Thursday, 28 May 2009

Aces high

I'm just back from a couple of days at Hay on Wye, helping to promote Guardian Books (check out books link above left, and spend, spend, spend...) It's been raining too, though the prospects look better for tonight. So here's a picture from three weeks ago of the highest butterfly I've ever met - a Field Crescent near the tramway station at 10,386ft on Mount Sandia above Albuquerque in New Mexico. I know what it is, thanks to the completely brilliant website Butterflies and Moths of North America which I mentioned a couple of days ago - A couple of emailed pictures, and their moth monitors for New Mexico, Paul Opler and Steve Cary, were back on to me with the details (also of the moth I posted the other day, which - yo for my faltering identification skills - is indeed a Spotted Tussock). Many thanks, guys. Ain't the modern world grand? It would have taken weeks, pre-internet to track such things down in books.

While discussing high-fliers, here's another picture taken by my son Olly of a butterfly visiting a lofty windowsill on the Royal College of Art in London - late afternoon by the length of the shadow. It obviously knew where it was going - it's a Painted Lady.
btw the Field Crescent isn't my highest-ever insect. That was a moth which was on the same flight as us from Manchester to Skiathos a few years ago.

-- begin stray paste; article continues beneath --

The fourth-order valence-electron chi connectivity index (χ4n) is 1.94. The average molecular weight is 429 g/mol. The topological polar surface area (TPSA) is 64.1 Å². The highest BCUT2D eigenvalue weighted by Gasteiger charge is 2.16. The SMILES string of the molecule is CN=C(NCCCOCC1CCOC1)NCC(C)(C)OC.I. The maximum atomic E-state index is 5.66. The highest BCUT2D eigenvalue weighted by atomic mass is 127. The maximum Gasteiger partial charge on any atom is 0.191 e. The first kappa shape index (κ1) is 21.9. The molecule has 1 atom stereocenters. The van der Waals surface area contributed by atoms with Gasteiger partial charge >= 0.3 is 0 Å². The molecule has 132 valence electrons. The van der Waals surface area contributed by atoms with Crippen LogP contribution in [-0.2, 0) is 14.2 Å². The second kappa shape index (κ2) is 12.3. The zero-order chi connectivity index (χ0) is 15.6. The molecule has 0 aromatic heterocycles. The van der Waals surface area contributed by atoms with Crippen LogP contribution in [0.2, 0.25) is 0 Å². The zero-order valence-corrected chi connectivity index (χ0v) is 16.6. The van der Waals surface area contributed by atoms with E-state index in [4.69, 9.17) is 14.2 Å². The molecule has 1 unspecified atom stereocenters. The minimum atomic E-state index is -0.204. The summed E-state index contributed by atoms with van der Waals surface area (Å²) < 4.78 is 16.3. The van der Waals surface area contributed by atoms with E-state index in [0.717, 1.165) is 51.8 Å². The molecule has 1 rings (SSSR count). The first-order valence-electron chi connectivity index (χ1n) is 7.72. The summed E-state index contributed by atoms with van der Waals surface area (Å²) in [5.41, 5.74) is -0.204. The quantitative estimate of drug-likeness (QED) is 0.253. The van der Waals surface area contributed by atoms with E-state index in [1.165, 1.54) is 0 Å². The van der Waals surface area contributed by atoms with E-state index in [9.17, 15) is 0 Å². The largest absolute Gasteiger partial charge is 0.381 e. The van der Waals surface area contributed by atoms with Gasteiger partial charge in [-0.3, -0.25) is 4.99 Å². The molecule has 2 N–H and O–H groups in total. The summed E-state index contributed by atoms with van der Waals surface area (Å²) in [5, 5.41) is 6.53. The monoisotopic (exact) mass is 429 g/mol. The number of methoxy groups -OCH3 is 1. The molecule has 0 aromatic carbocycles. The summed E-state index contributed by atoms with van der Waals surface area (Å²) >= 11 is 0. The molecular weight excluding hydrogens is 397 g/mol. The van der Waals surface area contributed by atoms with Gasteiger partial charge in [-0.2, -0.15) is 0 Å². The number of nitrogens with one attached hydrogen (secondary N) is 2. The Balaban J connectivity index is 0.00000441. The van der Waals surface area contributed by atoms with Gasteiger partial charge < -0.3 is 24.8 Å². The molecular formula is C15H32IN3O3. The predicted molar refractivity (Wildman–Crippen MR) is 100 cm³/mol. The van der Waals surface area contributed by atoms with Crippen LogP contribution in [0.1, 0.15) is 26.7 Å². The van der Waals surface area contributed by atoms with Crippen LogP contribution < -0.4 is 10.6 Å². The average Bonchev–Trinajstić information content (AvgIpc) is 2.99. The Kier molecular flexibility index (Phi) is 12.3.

Milnrowmart said...

Dear Martin
As one who is just starting out could you tell me what you use for photography? I presume a digital SLR with an extension tube? Many thanks.

MartinWainwright said...

Hi there and good to hear from you - and sorry for the delay in replying. I use a Cannon digital Ixus 750 (compact, which is why my pics are a bit blurry...) I usually put it on the first (automatic) setting and then press for Micro (with the little flower symbol), but sometimes I use the manual setting to suppress flash, which tends to distort the colours. My sons (as ever) showed me how to do this and when they next visit, I'll ask if there are other tricks which I need to learn - in which case I'll pass them on. Oh, and I also use a little tripod sometimes to try and make things more stable. Are you in Milnrow and if so, are the moths good there? All warm wishes, M

Milnrowmart said...

I have a Skinner box which I have tried a few times without luck up to recently. But managed to get a rather small one. I tried photographing it using the little flower setting on my battered old compact but it came out rather blurred. So I've decided to invest in a SLR. I set up the box about table height. Perhaps it would be better on the ground. Also the smell of my new paint might have put them off. So perhaps it is a bit early to say that Milnrow is rubbish for moths.Thanks very much for your advice. M.